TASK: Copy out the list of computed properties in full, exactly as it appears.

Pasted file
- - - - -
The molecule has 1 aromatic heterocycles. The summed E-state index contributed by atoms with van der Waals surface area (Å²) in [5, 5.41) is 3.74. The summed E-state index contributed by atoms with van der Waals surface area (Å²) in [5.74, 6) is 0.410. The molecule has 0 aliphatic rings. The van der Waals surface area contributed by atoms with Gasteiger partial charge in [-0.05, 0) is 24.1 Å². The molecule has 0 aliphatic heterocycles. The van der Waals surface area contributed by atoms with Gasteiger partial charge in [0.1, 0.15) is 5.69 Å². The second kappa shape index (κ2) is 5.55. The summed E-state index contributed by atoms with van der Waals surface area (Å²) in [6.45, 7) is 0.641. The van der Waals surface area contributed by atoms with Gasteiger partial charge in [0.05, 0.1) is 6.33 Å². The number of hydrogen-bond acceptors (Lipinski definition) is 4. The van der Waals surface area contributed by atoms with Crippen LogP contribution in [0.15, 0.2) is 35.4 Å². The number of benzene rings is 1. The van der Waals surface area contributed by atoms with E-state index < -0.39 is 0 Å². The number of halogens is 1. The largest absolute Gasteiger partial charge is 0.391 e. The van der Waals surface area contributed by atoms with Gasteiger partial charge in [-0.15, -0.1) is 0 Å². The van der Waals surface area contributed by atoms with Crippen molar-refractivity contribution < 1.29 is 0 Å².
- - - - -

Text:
The molecule has 1 aromatic heterocycles. The summed E-state index contributed by atoms with van der Waals surface area (Å²) in [5, 5.41) is 3.74. The summed E-state index contributed by atoms with van der Waals surface area (Å²) in [5.74, 6) is 0.410. The molecule has 0 aliphatic rings. The van der Waals surface area contributed by atoms with Gasteiger partial charge in [-0.05, 0) is 24.1 Å². The molecule has 0 aliphatic heterocycles. The van der Waals surface area contributed by atoms with Gasteiger partial charge in [0.1, 0.15) is 5.69 Å². The second kappa shape index (κ2) is 5.55. The summed E-state index contributed by atoms with van der Waals surface area (Å²) in [6.45, 7) is 0.641. The van der Waals surface area contributed by atoms with Gasteiger partial charge in [0.05, 0.1) is 6.33 Å². The number of hydrogen-bond acceptors (Lipinski definition) is 4. The van der Waals surface area contributed by atoms with Crippen LogP contribution in [0.15, 0.2) is 35.4 Å². The number of benzene rings is 1. The van der Waals surface area contributed by atoms with E-state index < -0.39 is 0 Å². The number of halogens is 1. The largest absolute Gasteiger partial charge is 0.391 e. The van der Waals surface area contributed by atoms with Gasteiger partial charge in [-0.15, -0.1) is 0 Å². The van der Waals surface area contributed by atoms with Crippen molar-refractivity contribution < 1.29 is 0 Å².